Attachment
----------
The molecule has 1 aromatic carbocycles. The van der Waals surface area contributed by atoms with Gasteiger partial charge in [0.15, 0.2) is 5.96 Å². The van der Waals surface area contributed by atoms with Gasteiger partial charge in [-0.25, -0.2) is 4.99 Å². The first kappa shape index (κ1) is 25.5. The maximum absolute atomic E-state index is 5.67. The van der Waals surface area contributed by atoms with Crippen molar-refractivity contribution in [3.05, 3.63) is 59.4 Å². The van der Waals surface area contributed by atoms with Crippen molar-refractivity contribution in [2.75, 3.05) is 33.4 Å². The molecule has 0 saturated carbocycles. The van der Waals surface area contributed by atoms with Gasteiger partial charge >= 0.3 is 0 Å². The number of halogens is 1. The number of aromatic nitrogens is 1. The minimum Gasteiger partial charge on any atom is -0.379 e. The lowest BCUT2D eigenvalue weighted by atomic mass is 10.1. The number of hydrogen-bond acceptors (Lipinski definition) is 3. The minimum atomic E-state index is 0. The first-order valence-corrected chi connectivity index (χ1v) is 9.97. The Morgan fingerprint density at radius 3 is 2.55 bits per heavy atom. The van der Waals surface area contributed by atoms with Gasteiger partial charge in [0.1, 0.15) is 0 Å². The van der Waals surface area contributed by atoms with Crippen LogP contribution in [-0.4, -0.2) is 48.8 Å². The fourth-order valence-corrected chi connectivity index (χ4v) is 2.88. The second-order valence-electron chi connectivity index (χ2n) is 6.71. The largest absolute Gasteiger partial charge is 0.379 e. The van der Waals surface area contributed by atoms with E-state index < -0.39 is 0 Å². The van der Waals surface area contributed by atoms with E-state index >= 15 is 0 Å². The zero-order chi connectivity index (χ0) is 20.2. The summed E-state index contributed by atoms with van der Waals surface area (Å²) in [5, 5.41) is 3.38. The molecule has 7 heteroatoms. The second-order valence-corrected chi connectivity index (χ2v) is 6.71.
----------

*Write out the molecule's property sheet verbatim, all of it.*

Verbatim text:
The molecule has 1 aromatic carbocycles. The van der Waals surface area contributed by atoms with Gasteiger partial charge in [0.15, 0.2) is 5.96 Å². The van der Waals surface area contributed by atoms with Gasteiger partial charge in [-0.25, -0.2) is 4.99 Å². The first kappa shape index (κ1) is 25.5. The maximum absolute atomic E-state index is 5.67. The van der Waals surface area contributed by atoms with Crippen molar-refractivity contribution in [3.05, 3.63) is 59.4 Å². The van der Waals surface area contributed by atoms with Crippen molar-refractivity contribution in [2.75, 3.05) is 33.4 Å². The molecule has 0 saturated carbocycles. The van der Waals surface area contributed by atoms with Gasteiger partial charge >= 0.3 is 0 Å². The number of halogens is 1. The number of aromatic nitrogens is 1. The minimum Gasteiger partial charge on any atom is -0.379 e. The lowest BCUT2D eigenvalue weighted by atomic mass is 10.1. The number of hydrogen-bond acceptors (Lipinski definition) is 3. The minimum atomic E-state index is 0. The first-order valence-corrected chi connectivity index (χ1v) is 9.97. The Morgan fingerprint density at radius 3 is 2.55 bits per heavy atom. The van der Waals surface area contributed by atoms with Gasteiger partial charge in [0.1, 0.15) is 0 Å². The van der Waals surface area contributed by atoms with Crippen LogP contribution in [-0.4, -0.2) is 48.8 Å². The fourth-order valence-corrected chi connectivity index (χ4v) is 2.88. The second-order valence-electron chi connectivity index (χ2n) is 6.71. The largest absolute Gasteiger partial charge is 0.379 e. The van der Waals surface area contributed by atoms with E-state index < -0.39 is 0 Å². The van der Waals surface area contributed by atoms with E-state index >= 15 is 0 Å². The zero-order chi connectivity index (χ0) is 20.2. The summed E-state index contributed by atoms with van der Waals surface area (Å²) in [5, 5.41) is 3.38. The molecule has 7 heteroatoms. The second-order valence-corrected chi connectivity index (χ2v) is 6.71.